einride autonomous electric truck
Image courtesy of Einride.

“The Remote Pod Operators will observe and support an Einride Pod that is operating in automated drive mode to ensure they run optimally and safely as they ship goods on behalf of Einride’s customers,” the company wrote. “Given the pods’ autonomous capabilities, the operators will not drive the vehicles but instead will be able to provide operational support to multiple pods at a time via their Automated Driving Systems, creating further efficiency that will ultimately allow for increased autonomy. In contrast to conventional trucking, remote operation will be safer, involve more regular hours, and provide a more hospitable work environment for operators.”

Given the fact that these are not the trucks you see at the top and the estimated year-one emissions reductions are not as high as they were in October, I assume that Einride is a bit more delayed getting its autonomous trucks to market than had been anticipated. We’ll see what happens in the next year or two.

The company’s word on its expansion plans with this Remote Pod Operator approach is as follows: “The team of Remote Operators has already expanded behind [Tiffany] Heathcott and will continue to scale alongside growing autonomous operations Einride is providing customers both in the U.S. and in Sweden. Following the official U.S. expansion in November of 2021, Einride has opened up a regional office in Austin, with plans to officially establish a U.S. headquarters in New York. Regional offices in the Bay Area and Los Angeles will open later in 2022.”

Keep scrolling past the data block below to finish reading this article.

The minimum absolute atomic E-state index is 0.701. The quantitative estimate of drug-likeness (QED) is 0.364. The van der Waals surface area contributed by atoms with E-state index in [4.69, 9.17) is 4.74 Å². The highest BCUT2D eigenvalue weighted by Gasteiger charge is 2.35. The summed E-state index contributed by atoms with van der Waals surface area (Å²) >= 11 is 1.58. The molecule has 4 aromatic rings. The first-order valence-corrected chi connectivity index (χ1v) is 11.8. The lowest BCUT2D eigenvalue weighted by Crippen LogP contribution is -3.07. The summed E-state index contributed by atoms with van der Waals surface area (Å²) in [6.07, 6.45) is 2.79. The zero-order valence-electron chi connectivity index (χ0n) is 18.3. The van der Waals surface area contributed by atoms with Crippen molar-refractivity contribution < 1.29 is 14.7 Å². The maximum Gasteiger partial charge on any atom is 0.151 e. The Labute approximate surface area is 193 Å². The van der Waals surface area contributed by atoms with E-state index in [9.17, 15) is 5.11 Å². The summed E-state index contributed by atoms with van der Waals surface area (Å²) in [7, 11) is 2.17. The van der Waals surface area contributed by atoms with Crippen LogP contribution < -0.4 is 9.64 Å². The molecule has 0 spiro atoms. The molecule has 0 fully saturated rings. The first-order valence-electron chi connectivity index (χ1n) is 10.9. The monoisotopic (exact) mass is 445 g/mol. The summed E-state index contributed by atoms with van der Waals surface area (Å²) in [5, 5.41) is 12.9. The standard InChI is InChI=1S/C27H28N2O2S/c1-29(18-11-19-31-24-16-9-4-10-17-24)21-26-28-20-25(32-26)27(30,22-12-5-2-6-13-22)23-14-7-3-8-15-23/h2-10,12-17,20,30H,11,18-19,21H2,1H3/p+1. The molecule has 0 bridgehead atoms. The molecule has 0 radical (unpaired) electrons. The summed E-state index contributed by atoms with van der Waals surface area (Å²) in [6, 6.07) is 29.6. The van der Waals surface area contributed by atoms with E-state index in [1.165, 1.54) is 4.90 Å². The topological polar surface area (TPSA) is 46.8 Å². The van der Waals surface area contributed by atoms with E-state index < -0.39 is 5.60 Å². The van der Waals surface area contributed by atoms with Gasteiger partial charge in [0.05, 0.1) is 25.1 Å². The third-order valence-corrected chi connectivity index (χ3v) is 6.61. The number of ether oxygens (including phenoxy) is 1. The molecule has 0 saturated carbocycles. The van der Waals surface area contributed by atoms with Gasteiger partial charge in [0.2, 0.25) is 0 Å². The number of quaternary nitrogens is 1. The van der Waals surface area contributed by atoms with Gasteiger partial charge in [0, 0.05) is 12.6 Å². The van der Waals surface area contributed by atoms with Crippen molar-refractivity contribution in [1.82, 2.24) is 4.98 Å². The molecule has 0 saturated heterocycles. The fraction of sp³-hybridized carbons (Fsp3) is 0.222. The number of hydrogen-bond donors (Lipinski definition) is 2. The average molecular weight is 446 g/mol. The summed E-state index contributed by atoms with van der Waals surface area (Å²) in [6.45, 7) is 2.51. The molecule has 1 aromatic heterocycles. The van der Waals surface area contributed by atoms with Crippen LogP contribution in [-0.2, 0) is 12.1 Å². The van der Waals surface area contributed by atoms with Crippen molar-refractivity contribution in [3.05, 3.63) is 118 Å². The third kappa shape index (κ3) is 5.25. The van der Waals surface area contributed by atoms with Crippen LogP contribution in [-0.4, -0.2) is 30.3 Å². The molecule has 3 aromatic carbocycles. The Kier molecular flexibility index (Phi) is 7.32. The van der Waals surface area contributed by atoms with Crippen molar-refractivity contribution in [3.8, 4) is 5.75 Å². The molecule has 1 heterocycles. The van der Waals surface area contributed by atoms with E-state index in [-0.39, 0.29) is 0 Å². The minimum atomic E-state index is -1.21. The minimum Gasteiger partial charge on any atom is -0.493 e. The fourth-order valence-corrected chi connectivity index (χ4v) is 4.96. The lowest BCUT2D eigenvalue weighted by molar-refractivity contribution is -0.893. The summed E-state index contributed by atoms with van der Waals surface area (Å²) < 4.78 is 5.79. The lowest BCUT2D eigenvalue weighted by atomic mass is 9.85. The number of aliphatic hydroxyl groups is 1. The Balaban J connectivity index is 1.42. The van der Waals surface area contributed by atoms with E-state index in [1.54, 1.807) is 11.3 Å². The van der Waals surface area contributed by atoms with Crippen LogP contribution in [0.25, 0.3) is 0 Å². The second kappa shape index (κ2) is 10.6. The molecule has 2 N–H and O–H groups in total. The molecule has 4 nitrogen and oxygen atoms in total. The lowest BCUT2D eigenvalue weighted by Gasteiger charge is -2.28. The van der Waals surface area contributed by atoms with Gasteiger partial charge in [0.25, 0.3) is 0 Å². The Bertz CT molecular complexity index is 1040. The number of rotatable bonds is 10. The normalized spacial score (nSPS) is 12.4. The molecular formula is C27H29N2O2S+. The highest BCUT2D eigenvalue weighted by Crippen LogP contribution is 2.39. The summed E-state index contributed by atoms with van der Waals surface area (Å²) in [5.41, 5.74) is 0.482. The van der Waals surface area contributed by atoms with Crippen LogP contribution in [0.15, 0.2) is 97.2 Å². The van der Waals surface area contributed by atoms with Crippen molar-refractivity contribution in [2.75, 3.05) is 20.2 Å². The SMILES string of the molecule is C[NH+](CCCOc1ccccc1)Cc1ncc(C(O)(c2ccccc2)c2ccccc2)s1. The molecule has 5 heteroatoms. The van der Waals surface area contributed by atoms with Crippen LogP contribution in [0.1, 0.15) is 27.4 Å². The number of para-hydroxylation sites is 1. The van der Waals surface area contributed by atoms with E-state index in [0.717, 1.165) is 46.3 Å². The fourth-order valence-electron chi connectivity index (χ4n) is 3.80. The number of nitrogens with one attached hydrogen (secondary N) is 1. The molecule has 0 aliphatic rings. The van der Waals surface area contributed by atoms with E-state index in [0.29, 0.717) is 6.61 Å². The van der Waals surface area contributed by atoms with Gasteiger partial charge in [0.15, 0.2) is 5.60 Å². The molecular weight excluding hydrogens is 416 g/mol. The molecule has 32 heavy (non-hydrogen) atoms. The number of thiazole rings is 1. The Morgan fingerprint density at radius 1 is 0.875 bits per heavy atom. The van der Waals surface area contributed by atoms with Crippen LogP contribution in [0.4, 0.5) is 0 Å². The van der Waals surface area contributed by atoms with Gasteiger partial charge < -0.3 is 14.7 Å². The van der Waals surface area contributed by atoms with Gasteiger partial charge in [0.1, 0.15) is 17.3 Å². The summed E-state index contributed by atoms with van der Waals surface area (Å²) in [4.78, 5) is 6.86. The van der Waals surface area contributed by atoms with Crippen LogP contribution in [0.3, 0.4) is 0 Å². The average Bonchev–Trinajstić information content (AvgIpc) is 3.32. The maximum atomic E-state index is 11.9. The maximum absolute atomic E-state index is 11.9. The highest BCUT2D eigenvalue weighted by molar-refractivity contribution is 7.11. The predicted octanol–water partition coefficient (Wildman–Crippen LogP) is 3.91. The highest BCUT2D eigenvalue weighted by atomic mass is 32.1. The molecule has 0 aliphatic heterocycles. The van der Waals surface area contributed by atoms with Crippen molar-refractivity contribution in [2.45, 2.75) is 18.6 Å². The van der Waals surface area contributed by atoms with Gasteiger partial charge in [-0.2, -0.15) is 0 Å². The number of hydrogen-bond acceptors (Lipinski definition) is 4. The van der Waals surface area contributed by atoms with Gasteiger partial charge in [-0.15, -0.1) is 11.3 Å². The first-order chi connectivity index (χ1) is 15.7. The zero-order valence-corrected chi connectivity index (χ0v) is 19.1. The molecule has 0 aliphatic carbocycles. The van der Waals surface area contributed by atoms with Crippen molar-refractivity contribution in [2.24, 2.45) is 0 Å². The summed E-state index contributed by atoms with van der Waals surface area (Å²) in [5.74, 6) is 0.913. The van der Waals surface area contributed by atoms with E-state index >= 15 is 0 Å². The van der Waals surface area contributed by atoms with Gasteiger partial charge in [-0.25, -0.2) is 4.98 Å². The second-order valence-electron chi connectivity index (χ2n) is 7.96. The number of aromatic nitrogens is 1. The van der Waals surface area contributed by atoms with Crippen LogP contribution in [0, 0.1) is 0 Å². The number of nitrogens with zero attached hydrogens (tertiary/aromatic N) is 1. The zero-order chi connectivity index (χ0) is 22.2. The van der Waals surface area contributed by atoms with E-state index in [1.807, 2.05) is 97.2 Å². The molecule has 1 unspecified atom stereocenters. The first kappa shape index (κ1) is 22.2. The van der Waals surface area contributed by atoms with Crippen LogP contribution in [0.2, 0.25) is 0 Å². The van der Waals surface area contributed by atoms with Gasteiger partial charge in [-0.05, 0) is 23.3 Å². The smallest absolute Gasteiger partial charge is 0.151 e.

Oatly Also Getting a Lift from Einride Trucks (with BYD Logos on Them)

Similar to GE Appliances, Oatly announced deployment of electric trucks from Einride in the US in June. More interesting and surprising is that Oatly has been using electric trucks from Einride in Sweden since 2020. In fact, Einride claims that is the largest electric truck fleet in all of Europe!

BYD electric trucks move ge appliances
Image courtesy of Einride.

Again, you can see the BYD logo on the Oatly–Einride electric trucks in the picture above. Einride indicates that it’s really the software side of things that it is bringing to the table. “The partnership will expand Einride’s freight mobility solutions to Oatly’s North American ground fleet by deploying connected electric vehicles through Einride’s capacity as a service and software as a service offerings. […]

“As part of the end-to-end freight mobility solutions Einride offers, Oatly will receive the connected electric trucks, charging infrastructure and connectivity services, all powered by Einride Saga, the proprietary operating system that manages the trucks and provides a new platform for more efficient and sustainable shipping operations.”

Connectivity and operating systems aside, Oatly transportation on the routes it is using these five electric trucks for is supposed to see an 87% reduction in CO2 emissions. That’s what it’s all about. We can evaluate in future years how Einride’s approach to autonomous trucking compares with Waymo’s approach.

Featured image courtesy of GE Appliances.

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Zachary Shahan

Zach is tryin' to help society help itself one word at a time. He spends most of his time here on CleanTechnica as its director, chief editor, and CEO. Zach is recognized globally as an electric vehicle, solar energy, and energy storage expert. He has presented about cleantech at conferences in India, the UAE, Ukraine, Poland, Germany, the Netherlands, the USA, Canada, and Curaçao. Zach has long-term investments in Tesla [TSLA], NIO [NIO], Xpeng [XPEV], Ford [F], ChargePoint [CHPT], Amazon [AMZN], Piedmont Lithium [PLL], Lithium Americas [LAC], Albemarle Corporation [ALB], Nouveau Monde Graphite [NMGRF], Talon Metals [TLOFF], Arclight Clean Transition Corp [ACTC], and Starbucks [SBUX]. But he does not offer (explicitly or implicitly) investment advice of any sort.